Month: July 2016
Here is a Storify of #ReCon_16 Twitter activity.
All available slides thus far are in this figshare Collection.
SESSION ONE – Academic publishing in the 21st Century
Moderated by Graham Steel
Andrew Tattersall, Information Specialist at The School of Health and Related Research
More than Numbers: Alternative Indicators of Scholarly Communications and Reach
Geoff Bilder, Director of Strategic Initiatives, CrossRef
The Citation Fetish
Citation has become a much practiced and little-understood ritual in scholarly communication. It is simultaneously aggrandised with quasi-magical career promotion properties and (paradoxically) trivialised when it is conflated with “linking.” Citation, like so much of scholarly communication, has become distorted. As we rush to make data and software “first class” research outputs in scholarly communication, we are in danger of building a citation cargo cult – where we emulate the surface features and rituals of traditional citation without providing a sound infrastructure for the future evolution of scholarly communication.
Mike Jones, Senior Product Manager, Mendeley
Research Data: Challenges and Opportunities
Preservation and accessibility of research data is one of the biggest issues currently facing science. Recent studies suggest that up 80% of original research data obtained through publicly-funded research is lost within two decades after publication. In response, funding agencies have introduced data-sharing mandates, requiring researchers to publish their data. In scientific publishing, concerns about the reproducibility of science and scientific fraud are increasing; sharing data leads to more transparency and trust. Furthermore for researchers themselves, sharing data adds to the possibilities for generating new findings. He’ll look at a range of solutions (Mendeley and others) that allow researchers to manage their data throughout their research lifecycle, and make their data available to and citable by others.
SLIDES TO FOLLOW
SESSION TWO – A picture tells 1,000 words: data & information visualisation
Moderated by Joanna Young
Joanna Young, Director, Scientific Editing Company
Data & information visualisation: the good, the bad & the ugly
Designing good visualisations can be challenging and it is important to consider a number of factors before touching a computer. Data visualisation is a large field and different research projects will require different types of visualisations and software tools. This talk will cover a range of different data and information visualisation examples that are relevant to researchers.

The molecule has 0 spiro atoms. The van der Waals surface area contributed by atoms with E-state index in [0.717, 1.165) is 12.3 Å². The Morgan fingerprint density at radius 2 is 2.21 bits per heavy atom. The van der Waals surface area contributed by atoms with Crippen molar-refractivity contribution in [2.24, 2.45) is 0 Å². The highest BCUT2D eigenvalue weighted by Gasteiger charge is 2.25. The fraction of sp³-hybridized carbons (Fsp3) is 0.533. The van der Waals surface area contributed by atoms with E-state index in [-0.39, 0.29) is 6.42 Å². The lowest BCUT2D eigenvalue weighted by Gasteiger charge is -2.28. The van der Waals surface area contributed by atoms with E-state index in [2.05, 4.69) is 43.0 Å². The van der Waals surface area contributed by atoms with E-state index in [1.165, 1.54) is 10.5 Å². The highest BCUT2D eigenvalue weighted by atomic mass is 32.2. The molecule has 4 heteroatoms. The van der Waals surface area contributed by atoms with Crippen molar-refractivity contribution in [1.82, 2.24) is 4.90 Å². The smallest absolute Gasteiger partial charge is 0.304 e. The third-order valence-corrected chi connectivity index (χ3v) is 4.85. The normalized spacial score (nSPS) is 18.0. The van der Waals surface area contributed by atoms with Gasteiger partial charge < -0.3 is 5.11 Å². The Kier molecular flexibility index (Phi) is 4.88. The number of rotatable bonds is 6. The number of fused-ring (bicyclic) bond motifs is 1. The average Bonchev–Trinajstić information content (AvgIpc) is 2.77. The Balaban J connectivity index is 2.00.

VIDEO AND SLIDES TO FOLLOW
Pawel Jancz (Data developer specialist), NumberTelling
Seven principles of design
The principles underpinning good design can be a powerful tool when applied to information. In our talk, seven principles of design, we look at how you can apply these principles of design theory to your data so that you can see the story behind the numbers.
Ian Calvert, Senior Data Scientist, Digital Science
Data visualisation: early and often, the path to clean data.
Visualisations are often an afterthought, or a nice-to-have added on at the end if you’ve got time. I’ll try and convince you to make visualisations an integral part of your workflow, and show how it can make not only your own life easier but improve things for the community as a whole.
Isaac Roseboom, Head of Insight at deltaDNA
What does it mean to be `data-driven’?
Modern companies love to claim that their decision making is `data-driven’ but very few have visibility of data beyond a few performance metrics. In this talk I will show how deltaDNA is helping games companies use data to understand how players interact with their products and drive design and marketing decisions from this.
SESSION THREE – Profiles, sharing, engaging, publishing: online tools for researchers
Moderated by Graham Steel
Bianca Kramer & Jeroen Bosman
Of shapes and style: visualising innovations in scholarly communication
Changing research practices are reflected in the patterns of creation and usage of research tools. Analyzing and presenting these complex patterns greatly benefits from visualisation. In their “101 Innovations” project, Bianca Kramer and Jeroen Bosman have used a variety of visualisations from the very start. They will tell the story of changing scholarly communication using these visualizations.
Cuna Ekmekcioglu, Senior Research Data Officer, Library & University Collections, The University of Edinburgh
Understanding and overcoming challenges to sharing personal and sensitive data
Researchers today are pressured to share their research data and make it accessible to other researchers as part of the scholarly/scientific record. But what if you have collected data about human subjects? Does the need for disclosure control about human subjects necessarily mean that your research data cannot be shared and re-used? For many researchers, the sensitivity of research data is one of the main barriers to data sharing. Fear of violating ethical or legal obligations, lack of knowledge about disclosure control and the time required to anonymise data to a suitable standard often prevent valuable datasets from seeing the light of day.
This presentation will touch on topics such as informed consent, anonymisation and pseudonomisation techniques, and what it means to be ethical with regard to data sharing about human subjects, including rich, qualitative data and research into social media content.
Many thanks again to our Audio/Visual assistant for the day, Peter Doris of Nexus Digital Media for filming the Conference.
And a thank you to our amazing sponsors!